Discrimination & Equal Pay

Discrimination can take many forms

Although a lot has been done to prevent discrimination in the workplace, it still happens.  A recent study showed that more than a third of all British adults experienced some form of workplace discrimination or discrimination when job hunting.

Discrimination can take many forms – from being passed over for a promotion to unequal pay.  Some people are treated differently by employers based on their personalities or characteristics.

However, under UK law, it is illegal for any employer to discriminate against anyone based on age, sex, religion, race, sexual orientation, disability, or gender change. (There’s more – speak to us if you suspect you are being discriminated against in the workplace.)

The gender pay gap in the UK also remains among the highest in the European Union. The Equal Pay Act, now part of the Equality Act of 2010, has done a lot to simplify and strengthen the law, but still, women earn less than men.

Legal action

Our experienced employment solicitors at Robertsons Solicitors know about the Equal Pay Act, discrimination in the workplace and the various forms it could take. We can help you take legal action and help you find justice. Discrimination ends where action begins! You can also think about challenging discrimination in the workplace.  

We believe that all organisations should have equal opportunities and anti-harassment policies but that employers should do even more. They should proactively tackle workplace discrimination and create a safe working environment for all. Let us help you call out unacceptable behaviour and eradicate discrimination where you work.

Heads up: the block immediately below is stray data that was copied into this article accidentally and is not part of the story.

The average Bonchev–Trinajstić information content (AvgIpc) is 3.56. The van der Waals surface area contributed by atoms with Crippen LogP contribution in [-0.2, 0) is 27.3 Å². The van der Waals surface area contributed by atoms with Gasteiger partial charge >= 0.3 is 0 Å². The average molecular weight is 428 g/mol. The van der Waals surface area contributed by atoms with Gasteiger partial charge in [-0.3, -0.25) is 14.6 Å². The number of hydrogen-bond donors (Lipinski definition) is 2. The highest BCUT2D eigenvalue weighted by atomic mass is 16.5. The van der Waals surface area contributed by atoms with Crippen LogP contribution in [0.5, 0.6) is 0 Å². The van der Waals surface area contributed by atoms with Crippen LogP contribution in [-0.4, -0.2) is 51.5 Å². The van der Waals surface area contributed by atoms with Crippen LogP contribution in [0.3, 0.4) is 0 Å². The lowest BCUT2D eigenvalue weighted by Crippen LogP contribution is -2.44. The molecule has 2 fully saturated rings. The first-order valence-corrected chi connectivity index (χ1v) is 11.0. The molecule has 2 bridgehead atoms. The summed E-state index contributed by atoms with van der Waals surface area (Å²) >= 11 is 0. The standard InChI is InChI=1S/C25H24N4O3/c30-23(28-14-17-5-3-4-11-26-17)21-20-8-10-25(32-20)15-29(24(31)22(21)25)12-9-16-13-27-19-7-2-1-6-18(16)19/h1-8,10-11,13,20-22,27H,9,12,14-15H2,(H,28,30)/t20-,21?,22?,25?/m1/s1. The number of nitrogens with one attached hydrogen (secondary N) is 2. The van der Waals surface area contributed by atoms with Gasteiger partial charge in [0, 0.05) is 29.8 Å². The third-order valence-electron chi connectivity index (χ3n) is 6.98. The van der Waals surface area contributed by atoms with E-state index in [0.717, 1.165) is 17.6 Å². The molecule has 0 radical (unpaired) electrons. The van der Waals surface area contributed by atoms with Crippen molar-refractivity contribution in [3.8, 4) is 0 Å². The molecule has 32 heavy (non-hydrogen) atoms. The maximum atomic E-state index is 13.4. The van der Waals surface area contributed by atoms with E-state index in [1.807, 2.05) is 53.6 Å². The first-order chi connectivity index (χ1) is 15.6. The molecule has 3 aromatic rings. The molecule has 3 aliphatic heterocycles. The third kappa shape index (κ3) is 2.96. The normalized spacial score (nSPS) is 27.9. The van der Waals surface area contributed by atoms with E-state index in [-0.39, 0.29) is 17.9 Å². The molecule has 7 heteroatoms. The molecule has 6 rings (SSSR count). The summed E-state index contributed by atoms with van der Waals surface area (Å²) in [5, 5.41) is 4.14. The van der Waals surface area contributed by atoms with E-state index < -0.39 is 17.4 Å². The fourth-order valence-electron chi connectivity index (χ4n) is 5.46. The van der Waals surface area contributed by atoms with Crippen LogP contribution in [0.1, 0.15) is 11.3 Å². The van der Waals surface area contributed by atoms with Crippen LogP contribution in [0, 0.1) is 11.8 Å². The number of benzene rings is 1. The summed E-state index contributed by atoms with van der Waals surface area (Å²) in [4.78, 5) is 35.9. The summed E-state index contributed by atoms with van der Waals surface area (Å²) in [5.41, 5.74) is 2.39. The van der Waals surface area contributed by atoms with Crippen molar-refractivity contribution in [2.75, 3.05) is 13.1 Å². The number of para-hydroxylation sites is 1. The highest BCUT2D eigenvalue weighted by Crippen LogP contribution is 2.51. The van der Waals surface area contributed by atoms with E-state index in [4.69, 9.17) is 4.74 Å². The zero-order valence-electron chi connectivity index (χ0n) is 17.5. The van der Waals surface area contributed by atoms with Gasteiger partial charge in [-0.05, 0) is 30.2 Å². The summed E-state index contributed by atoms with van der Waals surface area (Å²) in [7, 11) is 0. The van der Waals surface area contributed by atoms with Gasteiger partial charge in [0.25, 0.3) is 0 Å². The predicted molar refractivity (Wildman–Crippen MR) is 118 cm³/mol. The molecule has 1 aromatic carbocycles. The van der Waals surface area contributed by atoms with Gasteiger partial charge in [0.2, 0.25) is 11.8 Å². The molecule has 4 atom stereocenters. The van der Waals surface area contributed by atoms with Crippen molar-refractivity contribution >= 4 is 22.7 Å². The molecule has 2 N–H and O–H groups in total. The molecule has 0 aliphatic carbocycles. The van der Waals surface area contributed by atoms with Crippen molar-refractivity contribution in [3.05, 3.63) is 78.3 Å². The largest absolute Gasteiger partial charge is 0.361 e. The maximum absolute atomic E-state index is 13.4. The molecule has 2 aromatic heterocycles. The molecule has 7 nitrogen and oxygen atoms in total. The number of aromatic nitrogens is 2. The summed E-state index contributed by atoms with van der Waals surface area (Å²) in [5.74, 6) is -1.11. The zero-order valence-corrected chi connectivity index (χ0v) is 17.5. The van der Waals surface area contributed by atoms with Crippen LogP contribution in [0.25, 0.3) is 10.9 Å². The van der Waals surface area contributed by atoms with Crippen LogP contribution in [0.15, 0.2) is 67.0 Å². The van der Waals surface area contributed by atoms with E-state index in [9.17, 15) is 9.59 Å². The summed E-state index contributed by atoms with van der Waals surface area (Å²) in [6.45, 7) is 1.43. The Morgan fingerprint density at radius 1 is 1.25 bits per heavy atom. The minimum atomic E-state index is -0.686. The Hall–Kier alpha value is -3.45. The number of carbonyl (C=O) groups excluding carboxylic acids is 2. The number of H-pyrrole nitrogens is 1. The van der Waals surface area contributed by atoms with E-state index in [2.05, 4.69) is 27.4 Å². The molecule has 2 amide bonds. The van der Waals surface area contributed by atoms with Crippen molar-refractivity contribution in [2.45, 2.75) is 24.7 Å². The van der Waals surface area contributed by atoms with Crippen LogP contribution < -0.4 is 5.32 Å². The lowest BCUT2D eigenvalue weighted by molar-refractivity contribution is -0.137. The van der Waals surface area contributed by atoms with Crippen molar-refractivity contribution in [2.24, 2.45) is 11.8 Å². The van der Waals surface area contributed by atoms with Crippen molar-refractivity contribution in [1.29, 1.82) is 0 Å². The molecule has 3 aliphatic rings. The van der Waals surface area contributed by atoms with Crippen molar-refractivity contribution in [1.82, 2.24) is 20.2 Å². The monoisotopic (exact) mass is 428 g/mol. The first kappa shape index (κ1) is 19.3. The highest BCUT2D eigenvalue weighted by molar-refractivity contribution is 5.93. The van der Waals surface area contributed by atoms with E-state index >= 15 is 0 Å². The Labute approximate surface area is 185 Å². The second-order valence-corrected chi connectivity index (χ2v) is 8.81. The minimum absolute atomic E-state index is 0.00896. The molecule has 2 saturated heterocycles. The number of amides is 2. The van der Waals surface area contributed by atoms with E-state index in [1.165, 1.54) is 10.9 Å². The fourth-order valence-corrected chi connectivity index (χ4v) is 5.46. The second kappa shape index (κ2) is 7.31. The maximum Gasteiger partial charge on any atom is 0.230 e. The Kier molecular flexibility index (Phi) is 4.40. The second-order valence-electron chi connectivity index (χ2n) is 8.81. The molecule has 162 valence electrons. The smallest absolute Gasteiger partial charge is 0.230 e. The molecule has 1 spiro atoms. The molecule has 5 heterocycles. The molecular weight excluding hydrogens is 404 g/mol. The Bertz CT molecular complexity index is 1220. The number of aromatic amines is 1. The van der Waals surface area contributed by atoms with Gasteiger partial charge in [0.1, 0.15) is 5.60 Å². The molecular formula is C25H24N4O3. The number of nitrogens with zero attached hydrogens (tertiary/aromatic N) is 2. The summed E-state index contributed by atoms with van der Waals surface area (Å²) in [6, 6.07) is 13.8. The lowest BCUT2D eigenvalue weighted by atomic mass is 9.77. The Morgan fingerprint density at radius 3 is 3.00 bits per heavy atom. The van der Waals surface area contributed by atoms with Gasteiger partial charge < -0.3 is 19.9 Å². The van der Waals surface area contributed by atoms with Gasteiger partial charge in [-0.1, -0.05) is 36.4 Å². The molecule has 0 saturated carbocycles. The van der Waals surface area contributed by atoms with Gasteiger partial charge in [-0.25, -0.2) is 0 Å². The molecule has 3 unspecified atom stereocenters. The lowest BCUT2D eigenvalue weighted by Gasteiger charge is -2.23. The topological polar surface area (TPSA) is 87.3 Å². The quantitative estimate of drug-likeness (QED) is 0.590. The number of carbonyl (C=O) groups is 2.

Discrimination FAQs

It may be legal to pay, say, a woman more for similar work if:

·  She is better qualified; her skills are crucial to the job, and she was hard to recruit.
·  She lives in a city with a higher cost of living than her counterpart.
·  She works a night shift, and the employer can prove that they can only cover night shifts by paying more.

Please note that getting paid more must have nothing to do with someone’s sex.

An employer should be transparent and open with their staff about payment and contractual terms and conditions. It is good practice from an employer to have an equal pay policy, have job descriptions that accurately describe what people do, and be consistent when deciding on salaries.

Sometime ‘instincts’ might be discriminatory.  To stay on the right side of the law, an employers selection criteria must be objective, and requirements must be justified.

For instance, an employer cannot assume that a woman can’t work a forklift or that a particular man is unsuitable for administrative work. An employer should keep complete records of criteria and processes and their relevance to candidates, including details as to why they made such a decision.

You can, but it might not be easy.  (You can also bring a discrimination case if you weren’t offered a job because of discrimination.)

Should you already be employed, you should start by lodging a grievance.  At Robertsons Solicitors, we are committed to helping victims of discrimination.  We can use the terms of the Equality Act to your advantage and get you protection and reasonable adjustments to your pay or employment conditions.

An experienced solicitor can be a great advantage in a hazardous discrimination case, and it is not something to tackle on your own.  Please contact us to schedule a confidential appointment to discuss your case.

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